Gerald Stern, Poet of Wistfulness, Anger and Humor, Dies at 97
The Washington Post
Published 4:00 am, Monday, March 25, 2010
Gerald F. Stern (far right) during his years in the Army. He served in the infantry, was in the Rangers and in Korea during the Vietnam War. He was a decorated soldier and a veteran of seven conflicts.
Gerald F. Stern knew what it was like to be a wounded warrior in combat as well as the veteran who was struggling to recover from a debilitating illness. In his battle to remain with humor, even at the grave of his son, he left us this last tribute to his life and in memory of his son.
Stern, a Pulitzer Prize-winning poet who was known to the young and the mature alike as the poet of humor, died at his home here early Monday after a long bout with cancer. He was 97.
Born Jan. 1, 1916, on a farm in Illinois, Stern was 6 when he began living as a father of five. At age 9, he lost his mother to pneumonia. He would raise his young family on his own.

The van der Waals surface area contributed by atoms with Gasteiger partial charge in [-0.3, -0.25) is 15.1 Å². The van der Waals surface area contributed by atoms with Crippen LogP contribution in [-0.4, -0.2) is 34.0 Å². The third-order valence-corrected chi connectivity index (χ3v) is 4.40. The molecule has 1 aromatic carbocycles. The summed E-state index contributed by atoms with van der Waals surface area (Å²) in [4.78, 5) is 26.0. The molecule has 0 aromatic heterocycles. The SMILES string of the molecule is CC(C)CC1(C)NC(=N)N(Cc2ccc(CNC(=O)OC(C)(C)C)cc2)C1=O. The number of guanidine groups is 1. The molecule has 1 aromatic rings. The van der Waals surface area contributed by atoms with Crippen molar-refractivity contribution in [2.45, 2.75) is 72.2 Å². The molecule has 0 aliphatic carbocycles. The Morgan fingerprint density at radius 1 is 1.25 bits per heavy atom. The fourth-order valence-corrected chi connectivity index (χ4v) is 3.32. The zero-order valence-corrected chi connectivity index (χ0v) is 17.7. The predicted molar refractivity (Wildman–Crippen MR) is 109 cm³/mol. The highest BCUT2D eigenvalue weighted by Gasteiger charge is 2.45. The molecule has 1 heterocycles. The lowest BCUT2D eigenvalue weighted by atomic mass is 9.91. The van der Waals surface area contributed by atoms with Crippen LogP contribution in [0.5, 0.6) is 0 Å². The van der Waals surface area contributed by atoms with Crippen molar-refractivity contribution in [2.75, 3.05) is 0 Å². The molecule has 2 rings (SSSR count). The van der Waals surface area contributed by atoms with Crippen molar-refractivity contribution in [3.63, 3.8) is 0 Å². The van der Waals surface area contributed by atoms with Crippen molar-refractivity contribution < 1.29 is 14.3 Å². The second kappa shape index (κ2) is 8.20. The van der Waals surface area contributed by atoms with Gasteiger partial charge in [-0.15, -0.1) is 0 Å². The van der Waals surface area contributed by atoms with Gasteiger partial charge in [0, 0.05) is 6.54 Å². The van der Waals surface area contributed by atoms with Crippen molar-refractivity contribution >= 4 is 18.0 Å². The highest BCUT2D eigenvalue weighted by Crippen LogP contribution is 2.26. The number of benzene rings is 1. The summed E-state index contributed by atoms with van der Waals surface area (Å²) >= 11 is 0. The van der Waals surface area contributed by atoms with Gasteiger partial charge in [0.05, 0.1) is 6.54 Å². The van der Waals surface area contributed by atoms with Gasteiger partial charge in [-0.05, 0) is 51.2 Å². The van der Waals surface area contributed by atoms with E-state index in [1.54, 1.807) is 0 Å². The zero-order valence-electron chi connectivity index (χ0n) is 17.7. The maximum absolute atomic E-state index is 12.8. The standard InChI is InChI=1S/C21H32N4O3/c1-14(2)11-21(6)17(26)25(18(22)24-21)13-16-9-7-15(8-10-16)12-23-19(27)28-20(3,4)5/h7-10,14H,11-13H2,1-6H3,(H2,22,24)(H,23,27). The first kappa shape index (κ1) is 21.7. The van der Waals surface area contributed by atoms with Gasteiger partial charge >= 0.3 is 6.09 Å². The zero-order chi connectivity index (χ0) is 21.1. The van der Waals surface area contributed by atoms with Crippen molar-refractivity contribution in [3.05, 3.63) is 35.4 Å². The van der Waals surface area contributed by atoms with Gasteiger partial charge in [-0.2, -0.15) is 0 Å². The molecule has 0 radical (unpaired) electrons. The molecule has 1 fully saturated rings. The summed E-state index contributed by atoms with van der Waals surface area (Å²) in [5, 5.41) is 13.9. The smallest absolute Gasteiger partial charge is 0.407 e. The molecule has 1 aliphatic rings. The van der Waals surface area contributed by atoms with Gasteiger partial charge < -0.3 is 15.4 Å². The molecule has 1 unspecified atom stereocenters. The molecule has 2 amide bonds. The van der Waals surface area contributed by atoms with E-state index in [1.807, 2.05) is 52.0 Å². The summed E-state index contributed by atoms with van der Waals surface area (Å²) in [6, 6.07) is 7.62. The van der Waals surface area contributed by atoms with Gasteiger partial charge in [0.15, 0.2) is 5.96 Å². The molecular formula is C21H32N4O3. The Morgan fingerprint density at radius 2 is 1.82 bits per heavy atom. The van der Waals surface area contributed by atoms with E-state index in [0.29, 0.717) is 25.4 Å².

After graduating from high school, he joined the United Public Workers of America, a union of government workers, in 1927. It was a turbulent period of the Great Depression and the union had many disputes with the government.
In September 1929, Stern was arrested on charges of refusing to participate in the strike, but the charge was later dropped.
When the union began to experience internal turmoil in the late 1930s, Stern was one of the dissenters. During the 1936-37 strike, Stern was jailed on several occasions, eventually settling in a prison in Joliet, Ill., while his wife was in labor camps overseas.
After his release, he returned to the United Public Workers and joined its board of directors as a labor arbitrator. But he soon quit the union because he had been unable to get along with the leadership. After six years, he joined the International Brotherhood of Teamsters and worked on its board of directors in Washington, D.C.
In 1943, Stern became a member of the Army Reserve, serving with the 1st Infantry Division in Europe with the rank of captain. He served as a member of the infantry battalion staff in Berlin and in Sicily.